Action plan – South Cotabato, Philippines, 2021 – 2022
Action Plan: Action plan – South Cotabato, Philippines, 2021 – 2022
Action Plan Submission: 2021
Action Plan End: June 2022
Lead Institution: Sangguniang Kabataan Federation of South Cotabato, Bids & Awards Division of South Cotabato, Provincial Information Office of South Cotabato, Provincial Population Office of South Cotabato, Youth Alliance for Freedom of Information
30th August 2021
South Cotabato is one of the progressive provinces in Region XII doubling as its regional center. The influx of migration from neighboring provinces and the investments pouring in created a paradigm shift in its manner in all aspects of governance having to cater to diverse cultures and needs. With progress, however, comes varied challenges in all aspects of governance. The coping mechanisms of both the local government as well as the other players that steer the direction of the LGU come to the fore. It reflects the system that defines the people behind it. The Open Government Partnership of South Cotabato has arrived at an opportune time resulting in a synergetic and holistic approach to governance anchored on a forged relationship among all the sectors of society present in the locality. It does not deviate from the vision and mission of the province but rather complements them through various commitments in the course of its implementation. The foundation of the OGP established on integrity, transparency and citizen participation present a clear-cut definition of what an ideal government should be. This boils down to collaborative efforts from all sides — government, business, NGOs, and the private sectors. Participatory measures to strengthen citizens’ involvement in local government policies and frameworks are given new meaning and direction. Along this line, new commitments are being scoured of which from the OGP South Cotabato, commitments on open information, open legislation, and open contracting open avenues for the youth involvement in the mentioned areas for partnership. This spells greater responsibility for them to be part of a significant undertaking shaping the province’s future. This second action plan, therefore, highlights the youth empowerment and their alliances with other stakeholders setting the path for diversified interests forming a concrete action in elevating the responsibilities and involvement of the new generation to greater heights.
Open Government Challenges, Opportunities and Strategic Vision
What is the long-term vision for open government in your context and jurisdiction?
South Cotabato’s development direction is aligned with the international agenda for sustainable development – 2030 Sustainable Development Goals (SDGs). South Cotabato localizes the SDGs by working on the perspective that achieving Goals #2-16 by forging strong partnerships – which is Goal # 17, will ultimately result in achieving Goal # 1 of No Poverty where no one is left behind. The vision is also anchored on the national government’s vision of a “Matatag, Maginhawa at Panatag na Buhay” (Strongly Rooted, Comfortable and Secure Life) as captured in AmBisyon Natin 2040 that envisions the Philippines as a prosperous middle-class society where no one is poor. In order to achieve the vision, it is the role and development mission of the provincial government to highlight good governance and promote transparency, accountability and participation as a way of making people co-own their government. By providing the enabling environment for growth to thrive, this brand of governance – focused on creating spaces of integrity and open government – will increase the chances of producing tangible outcomes to our people and positive impacts to our communities. The Vision Statement describes both the outward-looking and inward-looking elements of the envisioned long-term role and development direction of the province. The desired role of the province in the wider region or the best contribution it can make to the development of the nation is captured.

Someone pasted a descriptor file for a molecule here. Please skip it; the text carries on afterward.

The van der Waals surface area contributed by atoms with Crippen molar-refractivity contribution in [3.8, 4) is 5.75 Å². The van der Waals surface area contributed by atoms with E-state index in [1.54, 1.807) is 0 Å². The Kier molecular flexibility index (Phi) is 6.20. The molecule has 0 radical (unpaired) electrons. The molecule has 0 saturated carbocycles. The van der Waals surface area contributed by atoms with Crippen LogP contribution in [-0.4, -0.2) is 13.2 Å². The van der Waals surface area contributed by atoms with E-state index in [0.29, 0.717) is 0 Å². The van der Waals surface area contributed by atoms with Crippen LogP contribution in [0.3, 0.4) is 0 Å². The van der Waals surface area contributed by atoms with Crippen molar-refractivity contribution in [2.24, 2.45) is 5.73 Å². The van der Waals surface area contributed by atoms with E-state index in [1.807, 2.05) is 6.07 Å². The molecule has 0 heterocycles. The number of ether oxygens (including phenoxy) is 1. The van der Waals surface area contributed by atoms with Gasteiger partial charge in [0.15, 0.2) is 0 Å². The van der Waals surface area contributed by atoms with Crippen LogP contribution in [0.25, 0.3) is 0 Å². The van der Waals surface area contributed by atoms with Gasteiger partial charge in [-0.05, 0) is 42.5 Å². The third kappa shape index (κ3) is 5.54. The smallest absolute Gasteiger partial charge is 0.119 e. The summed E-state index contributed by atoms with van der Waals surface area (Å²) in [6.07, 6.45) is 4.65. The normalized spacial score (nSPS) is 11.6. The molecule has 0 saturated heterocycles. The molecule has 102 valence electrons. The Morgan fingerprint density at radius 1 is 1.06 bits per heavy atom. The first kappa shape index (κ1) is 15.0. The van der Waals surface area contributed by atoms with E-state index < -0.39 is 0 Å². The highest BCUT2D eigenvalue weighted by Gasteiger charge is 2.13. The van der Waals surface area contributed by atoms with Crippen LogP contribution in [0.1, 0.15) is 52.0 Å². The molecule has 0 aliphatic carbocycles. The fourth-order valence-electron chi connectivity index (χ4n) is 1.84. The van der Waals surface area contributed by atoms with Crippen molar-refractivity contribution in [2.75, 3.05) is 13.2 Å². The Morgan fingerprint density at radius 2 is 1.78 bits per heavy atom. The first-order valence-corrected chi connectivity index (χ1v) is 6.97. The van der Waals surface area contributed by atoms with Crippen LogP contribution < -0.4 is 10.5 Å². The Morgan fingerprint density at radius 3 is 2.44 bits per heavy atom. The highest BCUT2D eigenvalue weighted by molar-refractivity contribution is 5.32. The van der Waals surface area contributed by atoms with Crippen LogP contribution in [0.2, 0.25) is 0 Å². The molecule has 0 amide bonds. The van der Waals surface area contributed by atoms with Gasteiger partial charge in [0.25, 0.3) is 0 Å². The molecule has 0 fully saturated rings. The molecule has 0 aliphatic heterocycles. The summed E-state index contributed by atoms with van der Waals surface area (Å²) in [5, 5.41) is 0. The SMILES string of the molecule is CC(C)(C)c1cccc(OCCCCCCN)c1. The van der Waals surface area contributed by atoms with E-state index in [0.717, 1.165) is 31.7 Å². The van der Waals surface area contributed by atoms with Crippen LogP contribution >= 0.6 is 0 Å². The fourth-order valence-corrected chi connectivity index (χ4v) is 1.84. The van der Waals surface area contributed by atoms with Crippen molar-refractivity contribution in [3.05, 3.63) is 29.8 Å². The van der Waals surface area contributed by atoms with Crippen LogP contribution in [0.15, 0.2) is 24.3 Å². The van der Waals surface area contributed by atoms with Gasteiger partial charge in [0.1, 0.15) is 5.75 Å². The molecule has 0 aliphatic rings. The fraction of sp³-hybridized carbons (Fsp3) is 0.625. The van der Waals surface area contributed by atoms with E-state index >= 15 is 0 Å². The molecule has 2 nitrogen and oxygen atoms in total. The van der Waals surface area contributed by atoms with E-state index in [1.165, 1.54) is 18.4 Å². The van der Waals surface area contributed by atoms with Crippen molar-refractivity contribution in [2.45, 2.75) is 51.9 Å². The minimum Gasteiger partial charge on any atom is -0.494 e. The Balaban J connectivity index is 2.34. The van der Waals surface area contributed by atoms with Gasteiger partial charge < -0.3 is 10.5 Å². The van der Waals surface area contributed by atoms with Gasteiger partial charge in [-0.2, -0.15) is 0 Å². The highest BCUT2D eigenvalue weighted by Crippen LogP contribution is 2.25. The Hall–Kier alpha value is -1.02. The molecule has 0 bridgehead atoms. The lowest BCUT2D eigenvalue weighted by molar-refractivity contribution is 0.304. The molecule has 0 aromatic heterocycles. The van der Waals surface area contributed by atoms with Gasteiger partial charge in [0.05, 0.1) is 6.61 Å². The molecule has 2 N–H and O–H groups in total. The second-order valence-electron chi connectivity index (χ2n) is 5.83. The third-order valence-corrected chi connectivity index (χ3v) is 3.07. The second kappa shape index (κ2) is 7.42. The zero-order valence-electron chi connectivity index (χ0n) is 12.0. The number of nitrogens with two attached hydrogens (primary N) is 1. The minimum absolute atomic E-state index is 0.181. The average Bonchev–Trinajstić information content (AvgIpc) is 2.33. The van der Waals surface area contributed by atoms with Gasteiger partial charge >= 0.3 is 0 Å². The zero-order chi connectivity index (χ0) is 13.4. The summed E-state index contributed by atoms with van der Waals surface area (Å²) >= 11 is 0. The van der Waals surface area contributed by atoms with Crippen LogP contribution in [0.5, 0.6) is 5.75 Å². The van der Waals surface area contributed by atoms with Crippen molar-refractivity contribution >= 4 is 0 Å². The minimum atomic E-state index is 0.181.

What are the achievements in open government to date (for example, recent open government reforms)?
- In 2015, South Cotabato already successfully pioneered the implementation of an integrity program at the local government level through the iSouthCotabato or South Cotabato for Integrity and Jobs program. The South Cotabato Integrity Circle (SCIC) was formed and developed twenty-four (24) integrity mechanisms following Caren Levy’s Web of Institutionalization model.
- In 2018, with the help of our government, civil society and private/business sector partners, we were able to co-create five (5) commitments to the Open Government Partnership like the public procurement process as well as in the monitoring of provincial infrastructure projects.
- Along with the procurement data system, we also developed a system for the monitoring of provincial infrastructure projects and the online disclosure of monitoring reports near real-time, particularly those that have negative slippages or implemented beyond the target schedule of completion.
- The development of the Integrated Provincial Online Database (iPOD), which is both a supply-and-demand driven online database where the public can access, save and print provincial data and information right at their homes.
- The South Cotabato-COVID-19 Contact Tracing System (SC-CCTS) is a locally-developed e- logbook system that does not require smartphones, internet or Bluetooth from the general public and provides accurate information for efficient and expeditious contact tracing.
What are the current challenges/areas for improvement in open government that the jurisdiction wishes to tackle?